Comments are invited on: (a) Whether the proposed collection of information is necessary for the proper performance of the functions of the agency, including whether the information shall have practical utility; (b) the accuracy of the agency's estimate of the burden of the proposed collection of information, including the validity of the methodology and assumptions that were used; (c) ways to enhance the quality, utility, and clarity of the information to be collected; and (d) ways to minimize the burden of the collection of information on those who are to respond, including use of appropriate automated, electronic, mechanical, or other technological collection techniques or other forms of information technology.
|Supplemental Nutrition Assistance Program (SNAP)
July 31, 2020
Revision of a currently approved collection
Section 16 of the Food and Nutrition Act of 2008, as amended, provides the legislative basis for the operation of the SNAP QC system. Part 275, Subpart C, of SNAP regulations implements the legislative mandates found in Section 16. Section 11(d) of the Food and Nutrition Act of 2008, as amended (the Act), requires each state agency administering SNAP to submit a plan of operation specifying the manner in which the program is conducted and Section 11(e) of the Act authorizes the inclusion of other provisions as required by regulation. In Part 275, there are four components of the Quality Control (QC) system that are covered in this required information collection. They are: (1) The sampling plan; (2) the arbitration process; (3) the good cause process; and (4) QC-related New Investments.
Each state agency is required to develop a sampling plan that demonstrates the integrity of its case selection process. The QC system is designed to measure each state agency's payment error rate and case and procedural error rate based on a statistically valid sample of SNAP cases. A state agency's payment error rate represents the proportion of cases that were reported through a QC review as being ineligible, as well as the proportion of SNAP benefits that were either overissued or underissued to SNAP households. A state agency's case and procedural error rate represents the correctness of a proportion of cases that were measured in a QC review in which the state agency took an action to deny an application or suspend or terminate the benefits of a participating household. It also includes the accuracy of measuring a state's compliance with Federal procedural requirements for those actions, which include the timeliness of the action and adherence to notice requirements.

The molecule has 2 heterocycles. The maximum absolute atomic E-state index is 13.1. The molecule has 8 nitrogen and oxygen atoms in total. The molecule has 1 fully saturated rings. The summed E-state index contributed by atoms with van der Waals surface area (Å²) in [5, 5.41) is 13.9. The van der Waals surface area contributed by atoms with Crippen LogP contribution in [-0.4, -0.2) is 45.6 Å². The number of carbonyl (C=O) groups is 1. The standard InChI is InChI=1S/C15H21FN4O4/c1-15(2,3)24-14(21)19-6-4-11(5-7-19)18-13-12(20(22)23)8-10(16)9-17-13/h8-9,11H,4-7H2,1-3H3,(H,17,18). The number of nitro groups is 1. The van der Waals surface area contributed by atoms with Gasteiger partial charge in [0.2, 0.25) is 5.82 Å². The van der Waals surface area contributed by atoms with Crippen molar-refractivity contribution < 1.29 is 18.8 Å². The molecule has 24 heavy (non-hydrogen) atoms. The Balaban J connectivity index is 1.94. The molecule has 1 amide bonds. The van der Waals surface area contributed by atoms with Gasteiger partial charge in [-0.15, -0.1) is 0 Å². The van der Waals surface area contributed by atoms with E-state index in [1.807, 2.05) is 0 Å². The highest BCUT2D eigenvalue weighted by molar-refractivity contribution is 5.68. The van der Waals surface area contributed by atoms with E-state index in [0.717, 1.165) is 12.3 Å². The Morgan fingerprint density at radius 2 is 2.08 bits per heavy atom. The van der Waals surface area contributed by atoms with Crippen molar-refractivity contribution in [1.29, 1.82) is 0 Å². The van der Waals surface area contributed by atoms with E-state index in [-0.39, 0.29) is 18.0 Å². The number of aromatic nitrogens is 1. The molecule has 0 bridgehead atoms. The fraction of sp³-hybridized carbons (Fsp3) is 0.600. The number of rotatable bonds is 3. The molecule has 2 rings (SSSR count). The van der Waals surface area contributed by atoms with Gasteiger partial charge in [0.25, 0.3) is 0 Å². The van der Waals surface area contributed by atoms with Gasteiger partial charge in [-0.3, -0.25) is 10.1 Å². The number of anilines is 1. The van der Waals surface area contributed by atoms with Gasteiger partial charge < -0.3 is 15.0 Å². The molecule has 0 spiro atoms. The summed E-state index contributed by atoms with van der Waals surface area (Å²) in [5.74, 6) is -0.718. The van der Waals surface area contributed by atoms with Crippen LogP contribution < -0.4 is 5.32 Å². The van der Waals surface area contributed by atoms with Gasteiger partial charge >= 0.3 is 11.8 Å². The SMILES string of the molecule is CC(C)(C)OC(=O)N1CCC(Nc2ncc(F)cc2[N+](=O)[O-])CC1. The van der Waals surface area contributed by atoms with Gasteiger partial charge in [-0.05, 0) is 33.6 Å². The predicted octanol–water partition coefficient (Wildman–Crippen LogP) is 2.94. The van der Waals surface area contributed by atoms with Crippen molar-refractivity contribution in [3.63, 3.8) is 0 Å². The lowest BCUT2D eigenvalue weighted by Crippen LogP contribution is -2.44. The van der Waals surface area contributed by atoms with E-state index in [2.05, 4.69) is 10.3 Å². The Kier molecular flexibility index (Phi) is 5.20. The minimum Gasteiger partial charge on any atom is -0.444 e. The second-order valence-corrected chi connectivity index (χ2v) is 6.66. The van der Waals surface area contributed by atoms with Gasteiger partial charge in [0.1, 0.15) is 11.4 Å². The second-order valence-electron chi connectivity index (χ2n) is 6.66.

The QC system also contains procedures for resolving differences in review findings between state Agencies and FNS. This is referred to as the arbitration process. As part of the arbitration process, state agencies must defend, in writing, their disagreement with the Federal re-reviewer's finding or disposition of a case and submit their defense to the arbitrator for a decision to be made on their disagreement.
The QC system also contains procedures that provide relief for state agencies from all or a part of a QC liability when a state agency can demonstrate that a part or all of an excessive error rate was due to an unusual event that had an uncontrollable impact on the state agency's payment error rate. This is referred to as the good cause process.
Finally, when a state agency is unable to demonstrate that a part or all of an excessive error rate was due to an unusual event that had an uncontrollable impact on the state agency's payment error rate and chooses to settle with FNS by investing fifty percent of their total QC liability using new state agency funds into the SNAP program to target the root causes of their errors, the state agency must submit a new investment plan and, after approval, new investment progress reports every six months until the plan is complete.
Burden for the QC system includes reporting and recordkeeping burden for state agencies to create a QC sampling plan and participate in the arbitration, good cause, new investment plan and new investment progress report processes.